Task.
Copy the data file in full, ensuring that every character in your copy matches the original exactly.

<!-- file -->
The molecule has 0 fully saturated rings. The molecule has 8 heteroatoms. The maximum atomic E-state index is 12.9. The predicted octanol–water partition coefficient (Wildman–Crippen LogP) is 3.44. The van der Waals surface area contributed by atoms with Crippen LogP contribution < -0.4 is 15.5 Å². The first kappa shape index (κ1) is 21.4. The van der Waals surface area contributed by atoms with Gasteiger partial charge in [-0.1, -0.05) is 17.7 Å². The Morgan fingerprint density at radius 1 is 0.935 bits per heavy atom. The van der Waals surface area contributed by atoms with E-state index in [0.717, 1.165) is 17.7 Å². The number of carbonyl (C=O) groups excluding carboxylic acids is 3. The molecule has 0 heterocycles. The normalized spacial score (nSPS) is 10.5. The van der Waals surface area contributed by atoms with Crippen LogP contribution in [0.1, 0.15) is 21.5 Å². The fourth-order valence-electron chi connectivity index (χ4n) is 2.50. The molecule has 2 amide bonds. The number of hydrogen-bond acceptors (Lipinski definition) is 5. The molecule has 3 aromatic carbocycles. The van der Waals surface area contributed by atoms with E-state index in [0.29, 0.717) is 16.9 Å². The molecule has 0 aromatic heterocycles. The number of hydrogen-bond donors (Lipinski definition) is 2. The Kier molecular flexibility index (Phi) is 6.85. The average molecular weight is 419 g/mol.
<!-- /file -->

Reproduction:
The molecule has 0 fully saturated rings. The molecule has 8 heteroatoms. The maximum atomic E-state index is 12.9. The predicted octanol–water partition coefficient (Wildman–Crippen LogP) is 3.44. The van der Waals surface area contributed by atoms with Crippen LogP contribution < -0.4 is 15.5 Å². The first kappa shape index (κ1) is 21.4. The van der Waals surface area contributed by atoms with Gasteiger partial charge in [-0.1, -0.05) is 17.7 Å². The Morgan fingerprint density at radius 1 is 0.935 bits per heavy atom. The van der Waals surface area contributed by atoms with E-state index in [0.717, 1.165) is 17.7 Å². The number of carbonyl (C=O) groups excluding carboxylic acids is 3. The molecule has 0 heterocycles. The normalized spacial score (nSPS) is 10.5. The van der Waals surface area contributed by atoms with Crippen LogP contribution in [0.1, 0.15) is 21.5 Å². The fourth-order valence-electron chi connectivity index (χ4n) is 2.50. The molecule has 2 amide bonds. The number of hydrogen-bond acceptors (Lipinski definition) is 5. The molecule has 3 aromatic carbocycles. The van der Waals surface area contributed by atoms with E-state index in [0.29, 0.717) is 16.9 Å². The molecule has 0 aromatic heterocycles. The number of hydrogen-bond donors (Lipinski definition) is 2. The Kier molecular flexibility index (Phi) is 6.85. The average molecular weight is 419 g/mol.